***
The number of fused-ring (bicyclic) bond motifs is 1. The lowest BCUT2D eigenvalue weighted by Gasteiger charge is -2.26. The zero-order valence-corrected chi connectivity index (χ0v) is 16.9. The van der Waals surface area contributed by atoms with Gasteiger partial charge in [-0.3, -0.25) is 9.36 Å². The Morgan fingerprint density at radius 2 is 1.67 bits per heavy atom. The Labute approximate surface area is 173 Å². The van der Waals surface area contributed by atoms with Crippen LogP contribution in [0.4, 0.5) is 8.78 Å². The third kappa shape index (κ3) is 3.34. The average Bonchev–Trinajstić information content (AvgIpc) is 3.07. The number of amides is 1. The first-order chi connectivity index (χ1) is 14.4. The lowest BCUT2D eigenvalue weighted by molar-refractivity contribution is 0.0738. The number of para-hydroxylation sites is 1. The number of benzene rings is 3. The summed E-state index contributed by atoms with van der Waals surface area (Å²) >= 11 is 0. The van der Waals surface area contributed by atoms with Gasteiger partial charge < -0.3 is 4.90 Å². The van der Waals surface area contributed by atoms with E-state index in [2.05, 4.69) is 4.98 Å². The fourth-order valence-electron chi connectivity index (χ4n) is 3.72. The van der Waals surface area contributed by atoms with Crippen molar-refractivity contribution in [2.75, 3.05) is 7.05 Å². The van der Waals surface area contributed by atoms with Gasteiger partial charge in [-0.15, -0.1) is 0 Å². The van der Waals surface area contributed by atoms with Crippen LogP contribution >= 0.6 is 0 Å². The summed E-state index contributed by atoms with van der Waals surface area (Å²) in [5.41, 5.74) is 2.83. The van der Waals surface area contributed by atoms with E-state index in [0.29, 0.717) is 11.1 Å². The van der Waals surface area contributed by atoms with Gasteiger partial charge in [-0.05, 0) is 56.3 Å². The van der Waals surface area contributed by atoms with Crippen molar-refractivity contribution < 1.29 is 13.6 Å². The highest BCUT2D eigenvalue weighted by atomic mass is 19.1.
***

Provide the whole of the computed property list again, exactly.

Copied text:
The number of fused-ring (bicyclic) bond motifs is 1. The lowest BCUT2D eigenvalue weighted by Gasteiger charge is -2.26. The zero-order valence-corrected chi connectivity index (χ0v) is 16.9. The van der Waals surface area contributed by atoms with Gasteiger partial charge in [-0.3, -0.25) is 9.36 Å². The Morgan fingerprint density at radius 2 is 1.67 bits per heavy atom. The Labute approximate surface area is 173 Å². The van der Waals surface area contributed by atoms with Crippen LogP contribution in [0.4, 0.5) is 8.78 Å². The third kappa shape index (κ3) is 3.34. The average Bonchev–Trinajstić information content (AvgIpc) is 3.07. The number of amides is 1. The first-order chi connectivity index (χ1) is 14.4. The lowest BCUT2D eigenvalue weighted by molar-refractivity contribution is 0.0738. The number of para-hydroxylation sites is 1. The number of benzene rings is 3. The summed E-state index contributed by atoms with van der Waals surface area (Å²) >= 11 is 0. The van der Waals surface area contributed by atoms with Gasteiger partial charge < -0.3 is 4.90 Å². The van der Waals surface area contributed by atoms with E-state index in [2.05, 4.69) is 4.98 Å². The fourth-order valence-electron chi connectivity index (χ4n) is 3.72. The van der Waals surface area contributed by atoms with Crippen molar-refractivity contribution in [2.75, 3.05) is 7.05 Å². The van der Waals surface area contributed by atoms with Gasteiger partial charge in [-0.15, -0.1) is 0 Å². The van der Waals surface area contributed by atoms with Crippen LogP contribution >= 0.6 is 0 Å². The summed E-state index contributed by atoms with van der Waals surface area (Å²) in [5.41, 5.74) is 2.83. The van der Waals surface area contributed by atoms with E-state index in [0.29, 0.717) is 11.1 Å². The van der Waals surface area contributed by atoms with Gasteiger partial charge in [-0.05, 0) is 56.3 Å². The van der Waals surface area contributed by atoms with Crippen molar-refractivity contribution < 1.29 is 13.6 Å². The highest BCUT2D eigenvalue weighted by atomic mass is 19.1.